In Uganda, the largest refugee hosting country in Africa, refugees have the right to move freely, work, establish businesses, access public services, and obtain travel documentation.  They also receive land for housing and agricultural use. The government has integrated refugee management and protection in the national development agenda, and districts hosting refugees are now given priority for development interventions. At the forefront of refugee law and progressive policies, Uganda is an early champion of refugee inclusion, maintaining an ‘open door’ policy in a region affected by ongoing conflict and violence.  To support the Government’s progressive policies and better manage the recent refugee influx, the Bank has recently approved two projects that will improve physical planning, land tenure security, small-scale infrastructure investment, as well as water and sanitation services for a number of rural and urban refugee hosting communities across Uganda. 

Jinja Road Junction in Kampala, Uganda © Sarah Farhat/World Bank
Jinja Road Junction in Kampala, Uganda. © Sarah Farhat/World Bank

In Ethiopia, the government is currently developing a new Refugees Proclamation. The proclamation encompasses a wide range of rights for refugees , including the right to live out of camps, work, access education and legal documentation, as well as the ability to open bank accounts. This is a positive step to enable refugees to become self-reliant, and the Bank is currently preparing new support for the Ethiopian government to grow economic opportunities and improve the quality of education in refugee host areas.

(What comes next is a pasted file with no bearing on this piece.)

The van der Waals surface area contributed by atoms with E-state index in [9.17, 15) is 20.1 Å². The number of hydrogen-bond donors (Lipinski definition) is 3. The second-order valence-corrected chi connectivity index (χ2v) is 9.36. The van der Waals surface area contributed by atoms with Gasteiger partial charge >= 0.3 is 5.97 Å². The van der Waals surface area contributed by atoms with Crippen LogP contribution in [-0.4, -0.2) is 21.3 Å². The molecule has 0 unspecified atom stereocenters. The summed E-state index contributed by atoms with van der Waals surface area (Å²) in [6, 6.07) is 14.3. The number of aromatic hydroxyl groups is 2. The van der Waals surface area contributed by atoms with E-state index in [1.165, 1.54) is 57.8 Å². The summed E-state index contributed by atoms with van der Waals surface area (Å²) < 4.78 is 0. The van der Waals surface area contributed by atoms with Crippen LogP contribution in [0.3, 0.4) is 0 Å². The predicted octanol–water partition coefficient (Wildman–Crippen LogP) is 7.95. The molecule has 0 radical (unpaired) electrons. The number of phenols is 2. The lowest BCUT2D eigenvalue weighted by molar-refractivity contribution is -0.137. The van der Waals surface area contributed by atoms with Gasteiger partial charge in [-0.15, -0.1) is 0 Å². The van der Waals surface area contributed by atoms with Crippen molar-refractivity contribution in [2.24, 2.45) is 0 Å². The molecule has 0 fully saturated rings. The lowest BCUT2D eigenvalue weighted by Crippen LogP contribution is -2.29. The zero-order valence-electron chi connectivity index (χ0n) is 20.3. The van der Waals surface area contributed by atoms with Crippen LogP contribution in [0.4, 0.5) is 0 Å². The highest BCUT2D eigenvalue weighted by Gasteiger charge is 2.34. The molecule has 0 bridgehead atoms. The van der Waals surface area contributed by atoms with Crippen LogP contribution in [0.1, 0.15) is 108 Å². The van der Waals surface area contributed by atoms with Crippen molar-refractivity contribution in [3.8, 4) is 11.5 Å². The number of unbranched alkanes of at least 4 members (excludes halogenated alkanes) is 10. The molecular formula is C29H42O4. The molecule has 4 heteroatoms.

In Cameroon - the 13th largest refugee-hosting country in the world and the 7th largest in Africa, the needs of refugees are being included in local development plans, as part of their annual investment budgets.  To support Cameroon, we just approved a package of $274 million  for four projects that cover social safety nets, health systems performance, community driven development, and education reform. 

These are some of the stories from host countries around the world. Many other countries are also changing the way they respond to make a difference for refugees and host communities.  

Enhancing socio-economic opportunities for refugees and their host communities is just one part of the World Bank’s broader aspiration to better support the millions of people living in fragile settings.  We are working hard to address the root drivers of fragility and violent extremism; focusing on prevention to avoid the outbreak, escalation and recurrence of conflict in at-risk countries, ensuring that the projects and programs we deliver in countries make the needed impact; staying engaged during conflict, with an effort to deliver even in the most insecure areas; and recruiting the best and brightest staff to work on issues of fragility. We are energized by our enhanced mission and by the positive changes we are already seeing. 


Franck Bousquet

Former Senior Director of the Fragility, Conflict, & Violence Group